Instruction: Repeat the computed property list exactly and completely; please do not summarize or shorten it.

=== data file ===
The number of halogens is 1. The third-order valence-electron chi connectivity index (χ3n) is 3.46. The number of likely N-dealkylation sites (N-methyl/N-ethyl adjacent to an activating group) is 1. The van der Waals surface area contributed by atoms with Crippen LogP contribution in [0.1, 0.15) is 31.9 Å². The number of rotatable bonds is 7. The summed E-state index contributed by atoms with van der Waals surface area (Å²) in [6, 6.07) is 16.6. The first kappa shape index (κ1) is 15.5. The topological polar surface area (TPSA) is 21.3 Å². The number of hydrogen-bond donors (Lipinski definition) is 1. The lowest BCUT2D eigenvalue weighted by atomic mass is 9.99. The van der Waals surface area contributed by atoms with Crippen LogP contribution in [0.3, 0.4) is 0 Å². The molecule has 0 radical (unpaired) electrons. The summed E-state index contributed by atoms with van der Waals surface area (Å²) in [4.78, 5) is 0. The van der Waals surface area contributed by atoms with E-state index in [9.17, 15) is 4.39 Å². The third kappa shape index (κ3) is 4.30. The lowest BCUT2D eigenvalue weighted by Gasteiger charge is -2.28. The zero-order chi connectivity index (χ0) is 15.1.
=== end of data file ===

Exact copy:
The number of halogens is 1. The third-order valence-electron chi connectivity index (χ3n) is 3.46. The number of likely N-dealkylation sites (N-methyl/N-ethyl adjacent to an activating group) is 1. The van der Waals surface area contributed by atoms with Crippen LogP contribution in [0.1, 0.15) is 31.9 Å². The number of rotatable bonds is 7. The summed E-state index contributed by atoms with van der Waals surface area (Å²) in [6, 6.07) is 16.6. The first kappa shape index (κ1) is 15.5. The topological polar surface area (TPSA) is 21.3 Å². The number of hydrogen-bond donors (Lipinski definition) is 1. The lowest BCUT2D eigenvalue weighted by atomic mass is 9.99. The van der Waals surface area contributed by atoms with Crippen LogP contribution in [0.3, 0.4) is 0 Å². The molecule has 0 radical (unpaired) electrons. The summed E-state index contributed by atoms with van der Waals surface area (Å²) in [4.78, 5) is 0. The van der Waals surface area contributed by atoms with E-state index in [9.17, 15) is 4.39 Å². The third kappa shape index (κ3) is 4.30. The lowest BCUT2D eigenvalue weighted by Gasteiger charge is -2.28. The zero-order chi connectivity index (χ0) is 15.1.